Internet Issues Continue at Orono

Many students and staff have been complaining about the extremely common internet connectivity issues. By the end of this coming summer, Orono High School will see dramatically increased internet quality which will provide a much-welcome improvement.

Several students have complained about the common internet struggle seen throughout the school. “When the teacher is explaining the directions at the beginning of class, I cannot pay attention because I am waiting for my computer to get connected and catch up,” Senior Josh Keilen said.

Similar complaints were heard from senior Logan Hemenway, who describes the internet connectivity issues as detrimental to his learning.

“The building was designed long before internet was a consideration, so you get radio shadows. This means that radio signals can only go through certain materials, so they will stop at metal,” OHS Director of Technology Sean Beaverson said.

This explains why the basement has a weaker connection.

“When wireless was planned for the high school, it was years before there was a BYOD (Bring your own device) program, so there wasn’t the same need or traffic on the network,” Beaverson said.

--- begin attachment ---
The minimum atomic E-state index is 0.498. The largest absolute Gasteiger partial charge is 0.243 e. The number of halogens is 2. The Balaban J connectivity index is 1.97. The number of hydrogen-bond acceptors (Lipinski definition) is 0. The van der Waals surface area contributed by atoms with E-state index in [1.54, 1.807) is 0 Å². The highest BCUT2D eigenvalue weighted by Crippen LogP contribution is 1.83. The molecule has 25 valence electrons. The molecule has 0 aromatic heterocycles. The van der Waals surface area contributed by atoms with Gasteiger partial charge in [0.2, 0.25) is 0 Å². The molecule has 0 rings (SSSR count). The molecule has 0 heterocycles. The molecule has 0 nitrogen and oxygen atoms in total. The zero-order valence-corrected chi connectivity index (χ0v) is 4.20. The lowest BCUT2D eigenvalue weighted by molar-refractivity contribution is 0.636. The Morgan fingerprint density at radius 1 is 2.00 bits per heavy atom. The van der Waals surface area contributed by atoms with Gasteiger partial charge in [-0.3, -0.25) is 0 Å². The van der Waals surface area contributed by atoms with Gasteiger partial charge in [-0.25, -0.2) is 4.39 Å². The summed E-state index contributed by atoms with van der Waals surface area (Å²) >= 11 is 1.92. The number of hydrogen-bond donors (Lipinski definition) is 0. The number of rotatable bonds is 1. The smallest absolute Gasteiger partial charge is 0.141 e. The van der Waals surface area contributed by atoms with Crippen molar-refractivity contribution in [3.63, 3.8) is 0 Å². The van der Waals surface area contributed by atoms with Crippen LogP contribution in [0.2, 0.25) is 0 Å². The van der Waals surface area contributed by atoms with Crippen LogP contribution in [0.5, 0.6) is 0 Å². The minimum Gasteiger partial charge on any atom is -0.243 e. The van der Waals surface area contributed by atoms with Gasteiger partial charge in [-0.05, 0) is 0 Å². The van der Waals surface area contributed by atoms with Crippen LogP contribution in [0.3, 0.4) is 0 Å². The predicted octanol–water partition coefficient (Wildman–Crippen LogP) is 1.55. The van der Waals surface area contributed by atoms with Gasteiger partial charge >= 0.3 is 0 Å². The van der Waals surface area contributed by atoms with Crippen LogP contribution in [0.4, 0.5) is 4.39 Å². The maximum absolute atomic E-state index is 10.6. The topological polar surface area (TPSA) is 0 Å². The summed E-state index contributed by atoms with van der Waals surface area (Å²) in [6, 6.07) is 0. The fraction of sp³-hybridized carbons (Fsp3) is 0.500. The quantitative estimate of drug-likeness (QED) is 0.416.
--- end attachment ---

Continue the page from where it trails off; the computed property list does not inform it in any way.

“I hear from students daily about their internet issues, but they are always surprised when they get to the library and it is working again,” Media Specialist Adrian Wikman said.

The location of the person trying to connect seems to play a role in the quality of the connection. The media center is prioritized over anywhere else in the school due to it being newly renovated.

Today, an internet connection for a student is an integral part of their education. Coordinator of technology policy for the New York State Education Department Lawrence Paska describes that the internet can be used as a cost-effective and faster solution for creating new courses, and it reduces the number of resources needed for courses in general.

“They added more access points around the school to make the coverage better recently. This helped a bit, but it is still shaky at times,” Orono High School Technology Expert Rob Kovach said.

Joshua Bleiberg from the Institution of Brookings found that school internet speed is typically measured in bandwidth per student. This is used to measure the possible speed of the internet with the assumption that every student would be using it at once. This is used to calculate how much internet a school would need through simple calculations.

“There is an upgrade that we are working on planned to upgrade all of the hardware and controllers that are involved in the process. Without the pandemic, we would have started the upgrade earlier than we would have. We have the budget for one major upgrade per year,” Beaverson said.

The internet issues were not the main focus last year, but they are now.

“We have great throughput with our provider, Arvig…we doubled our bandwidth last summer as well, so we have a lot of room coming from outside into our district,” Beaverson said.

Kovach and Beaverson indicated that overall updating all of the connected devices in the school would provide the likely solution to the problem. Additionally, a potential solution would be to limit the number of devices per person on the network.